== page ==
Recommended by Nick Malakhow

  • bad things happen here
    31 Aug. 2021
    Structurally speaking, this piece is fascinating in the way it builds an entire world out of two-person scenes. This would be an excellent vehicle for two versatile actors. The speculative theatrical reality that Marlin builds feels like a sibling to the allegorical, war-torn world of Caryl Churchill's "Far Away" but, in this piece, we see a broader and more nuanced spectrum of humans. It is at turns lyrical, poignant, and unsettling. Marlin has written some incredible stage images here with distinct clarity, while also leaving much of the vision up to the creative production team that stages this piece!
  • Power Play: A Full-Length Play about Consent, Bodies, and Fat Liberation
    27 Aug. 2021
    I loved how this piece explored the unique toxic dynamics present in theater in higher ed while also commenting on the ways they're informed by professional theater and society as a whole. The women's voices centered in this piece are nuanced and complex in their differing relationships with fatphobia and self-image, and Greene examines the ways cis-hetero-patriarchal society pits women against one another so frustratingly as obstacles to their own liberation. I love the questions Sarah asks both the other people in the piece and the world as a whole. Her powerhouse of a monologue is stunning.
  • Kill Shelter
    25 Aug. 2021
    What a superb piece! The four characters in this tightly written drama (with delightfully comedic elements) are so vividly-rendered that they jump into the mind's eye with crystal clarity. Colleen is such a dynamic and compelling nucleus for the piece and her human, messy, and relatable internal and external struggles as she nears a milestone with her almost 18 year old daughter, Ellie, unfold with propulsive movement. The animal shelter itself is a lovely and apt extended metaphor for the relationship crossroads both Colleen and Ellie face. The puppetry offers room for inventive and highly theatrical staging. Beautiful!
  • The Aleph Complex
    24 Aug. 2021
    A beautiful, exquisite piece about mental health, family, and escaping from cycles. The relationship between Naomi and Nicky is so vividly realized, recognizable, and specific. I especially loved how human and real the central driving forces behind this piece were, even when it veers into fabulistic territory. Deborah's use of visual and theatrical metaphors to capture Naomi and Nicky's specific struggles with mental health and anxiety are so original and thought-provoking. A lot of clever comedy also undergirds the poignant and powerful moments of evolution and change. I'd love to see this realized onstage!
  • Bone Records
    20 Aug. 2021
    I loved the malleability of time and space in this piece. A poignant and funny memory play that manages to really build in stakes and tension consistently throughout its progress, even as it winds back and forth through time in a nonlinear fashion. Tasya, Moriz, and Anton are a compelling trio of central characters, and to watch the constellation of their relationship evolve and complicate over time is always engaging. The dialogue is human and tender and the historical context is threaded throughout well without unnecessary exposition.
  • Let's Have a Seance
    19 Aug. 2021
    A darkly comedic play about fanaticism, the supernatural, and the human need to belong, have a place, and something to believe in. Each of the eclectic characters is super well-defined, and so much humor is derived from the irregular, awkward human interactions between these people just looking to connect and have purpose. I'd love to see this realized onstage!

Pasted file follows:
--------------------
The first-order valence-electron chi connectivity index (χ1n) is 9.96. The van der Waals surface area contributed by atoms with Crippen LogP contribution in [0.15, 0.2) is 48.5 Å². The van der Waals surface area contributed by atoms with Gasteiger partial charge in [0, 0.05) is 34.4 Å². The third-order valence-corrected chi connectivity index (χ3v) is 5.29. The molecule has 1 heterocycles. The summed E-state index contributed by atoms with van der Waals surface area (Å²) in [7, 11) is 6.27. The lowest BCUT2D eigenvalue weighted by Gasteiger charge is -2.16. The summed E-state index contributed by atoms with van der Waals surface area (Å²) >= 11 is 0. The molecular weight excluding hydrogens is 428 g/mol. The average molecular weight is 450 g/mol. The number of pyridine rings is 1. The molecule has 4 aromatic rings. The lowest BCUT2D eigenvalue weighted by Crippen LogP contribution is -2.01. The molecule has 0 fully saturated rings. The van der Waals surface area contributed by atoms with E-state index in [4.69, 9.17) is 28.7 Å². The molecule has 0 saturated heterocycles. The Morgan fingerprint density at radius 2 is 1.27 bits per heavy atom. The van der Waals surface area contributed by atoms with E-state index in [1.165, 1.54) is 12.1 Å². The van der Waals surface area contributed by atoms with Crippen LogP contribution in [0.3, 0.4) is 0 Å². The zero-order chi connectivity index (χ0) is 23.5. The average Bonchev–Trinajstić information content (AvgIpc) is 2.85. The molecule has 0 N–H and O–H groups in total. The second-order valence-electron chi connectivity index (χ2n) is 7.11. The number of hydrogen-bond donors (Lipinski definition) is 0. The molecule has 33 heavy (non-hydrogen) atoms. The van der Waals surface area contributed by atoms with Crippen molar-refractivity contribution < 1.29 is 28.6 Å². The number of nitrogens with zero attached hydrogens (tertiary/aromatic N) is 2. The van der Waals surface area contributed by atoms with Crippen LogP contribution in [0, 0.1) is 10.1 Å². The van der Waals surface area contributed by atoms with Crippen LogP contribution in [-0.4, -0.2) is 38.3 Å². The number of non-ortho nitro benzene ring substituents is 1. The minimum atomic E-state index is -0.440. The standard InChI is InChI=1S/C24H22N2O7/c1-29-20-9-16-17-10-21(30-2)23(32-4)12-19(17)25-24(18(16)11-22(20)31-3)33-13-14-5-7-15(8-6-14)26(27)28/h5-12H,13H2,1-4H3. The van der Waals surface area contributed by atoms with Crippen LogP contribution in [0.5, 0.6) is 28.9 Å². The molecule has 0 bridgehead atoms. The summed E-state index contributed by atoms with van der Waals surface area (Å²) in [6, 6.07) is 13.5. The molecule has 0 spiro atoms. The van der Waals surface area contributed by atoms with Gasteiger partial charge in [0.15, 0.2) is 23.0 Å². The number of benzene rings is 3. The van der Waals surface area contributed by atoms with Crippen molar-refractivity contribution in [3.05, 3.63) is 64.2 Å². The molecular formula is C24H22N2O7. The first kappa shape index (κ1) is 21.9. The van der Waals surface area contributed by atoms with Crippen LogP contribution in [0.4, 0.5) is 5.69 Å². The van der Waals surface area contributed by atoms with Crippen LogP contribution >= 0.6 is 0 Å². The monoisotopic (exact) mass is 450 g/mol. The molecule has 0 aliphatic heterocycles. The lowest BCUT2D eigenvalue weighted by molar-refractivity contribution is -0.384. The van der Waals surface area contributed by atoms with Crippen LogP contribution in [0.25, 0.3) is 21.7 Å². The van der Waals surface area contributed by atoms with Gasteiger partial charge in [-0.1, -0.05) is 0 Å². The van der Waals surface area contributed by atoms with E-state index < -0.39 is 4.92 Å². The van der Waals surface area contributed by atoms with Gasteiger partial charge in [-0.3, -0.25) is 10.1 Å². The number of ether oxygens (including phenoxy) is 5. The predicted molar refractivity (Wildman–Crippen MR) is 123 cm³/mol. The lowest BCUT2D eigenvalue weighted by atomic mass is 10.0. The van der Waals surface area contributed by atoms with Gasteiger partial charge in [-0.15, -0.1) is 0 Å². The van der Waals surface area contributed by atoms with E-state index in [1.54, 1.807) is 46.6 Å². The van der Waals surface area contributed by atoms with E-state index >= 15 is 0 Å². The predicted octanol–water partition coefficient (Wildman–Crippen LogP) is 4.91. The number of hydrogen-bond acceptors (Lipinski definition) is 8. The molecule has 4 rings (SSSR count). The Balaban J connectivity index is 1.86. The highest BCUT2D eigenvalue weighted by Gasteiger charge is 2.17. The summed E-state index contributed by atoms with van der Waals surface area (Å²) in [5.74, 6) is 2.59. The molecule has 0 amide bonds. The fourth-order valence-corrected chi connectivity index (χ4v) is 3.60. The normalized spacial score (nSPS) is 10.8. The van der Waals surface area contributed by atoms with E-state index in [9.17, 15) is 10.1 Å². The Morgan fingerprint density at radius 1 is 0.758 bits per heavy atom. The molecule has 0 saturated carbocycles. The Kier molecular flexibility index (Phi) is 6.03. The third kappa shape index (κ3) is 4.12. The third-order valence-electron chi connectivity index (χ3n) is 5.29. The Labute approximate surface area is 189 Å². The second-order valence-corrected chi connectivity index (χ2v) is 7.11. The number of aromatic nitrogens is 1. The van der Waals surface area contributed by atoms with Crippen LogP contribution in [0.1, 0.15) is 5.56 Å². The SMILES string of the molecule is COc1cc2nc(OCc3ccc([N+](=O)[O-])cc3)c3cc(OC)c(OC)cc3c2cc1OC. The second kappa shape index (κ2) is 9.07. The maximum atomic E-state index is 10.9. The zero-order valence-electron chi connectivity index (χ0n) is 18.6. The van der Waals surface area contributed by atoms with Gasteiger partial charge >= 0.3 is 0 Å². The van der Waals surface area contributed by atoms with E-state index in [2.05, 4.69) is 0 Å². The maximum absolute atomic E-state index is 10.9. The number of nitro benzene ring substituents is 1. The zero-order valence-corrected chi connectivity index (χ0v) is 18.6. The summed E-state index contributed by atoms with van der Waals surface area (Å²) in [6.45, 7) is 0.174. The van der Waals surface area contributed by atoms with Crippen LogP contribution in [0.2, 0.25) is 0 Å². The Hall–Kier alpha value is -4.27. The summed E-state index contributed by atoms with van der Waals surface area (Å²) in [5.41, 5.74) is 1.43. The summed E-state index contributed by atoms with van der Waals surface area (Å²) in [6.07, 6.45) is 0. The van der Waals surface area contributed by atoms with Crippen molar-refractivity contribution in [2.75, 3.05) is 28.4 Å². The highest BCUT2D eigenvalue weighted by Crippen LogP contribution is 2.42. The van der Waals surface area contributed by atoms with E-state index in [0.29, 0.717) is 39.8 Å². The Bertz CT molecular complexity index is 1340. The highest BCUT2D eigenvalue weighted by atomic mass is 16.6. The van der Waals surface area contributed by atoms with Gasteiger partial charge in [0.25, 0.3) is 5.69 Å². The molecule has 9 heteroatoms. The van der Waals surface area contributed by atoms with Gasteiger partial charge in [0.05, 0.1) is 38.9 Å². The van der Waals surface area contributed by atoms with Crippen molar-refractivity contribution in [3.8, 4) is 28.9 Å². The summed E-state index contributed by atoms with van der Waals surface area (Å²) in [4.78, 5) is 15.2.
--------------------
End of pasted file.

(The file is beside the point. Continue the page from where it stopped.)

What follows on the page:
18 Aug. 2021
    A specifically told and compelling narrative that explores the intersections of desire, sexuality, history of family repression, faith, intimacy, the internet, and much more! Hazel's journey is unique and told with complexity. Werle manages to make all of the characters sympathetic while still creating palpable tension. The theatricality of movement sequences, Hazel's imagined mother interludes, and the lens of spectatorship and audience serve as wonderful foils to the naturalistic, funny, and poignant human interactions. I'm eager to follow this play's journey!
    15 Aug. 2021
    Loved this genre-bending piece that combines movement theater, dark comedy, satire, and some lyrical, poignant poetry to explore the ways in which society impacts Black womanhood and identity formation for Black women. White feminism, toxic masculinity of men/masc forces from various backgrounds, family pressure/expectations, and more are all explored here in scenes and sequences that are incisive, entertaining, and original. I'd love to see a creative production team tackle this piece--it's a beautiful blueprint that leaves such room for individual companies to make their mark on the piece.
  • Temperance in Reverse
    14 Aug. 2021
    A complex family drama with aching, hurting characters whose conflicts feel poignant, understandable, and frustrating in their truth. I appreciated Halton's exploration of addiction, healing from trauma, and family with an intersectional lens. All of the characters who could've been archetypes--addicted mom, angry daughter, distant father--are in fact rendered with dimensionality and compassion. I'm eager to follow this play's trajectory of development and would love to see it realized onstage.
  • Augusta and Noble
    11 Aug. 2021
    Well worth a purchase and a production--Murillo's "Augusta and Noble" is a compelling dual narrative of Gabi's waking journey as a new student at an elite prep school, and her subconscious journey of coming to terms with what she does and doesn't know about her family and how that informs or might inform her identity. Gabi is a great protagonist, the other characters are eclectic and colorful, and the storytelling uses theatrical conventions in a lively, engaging way.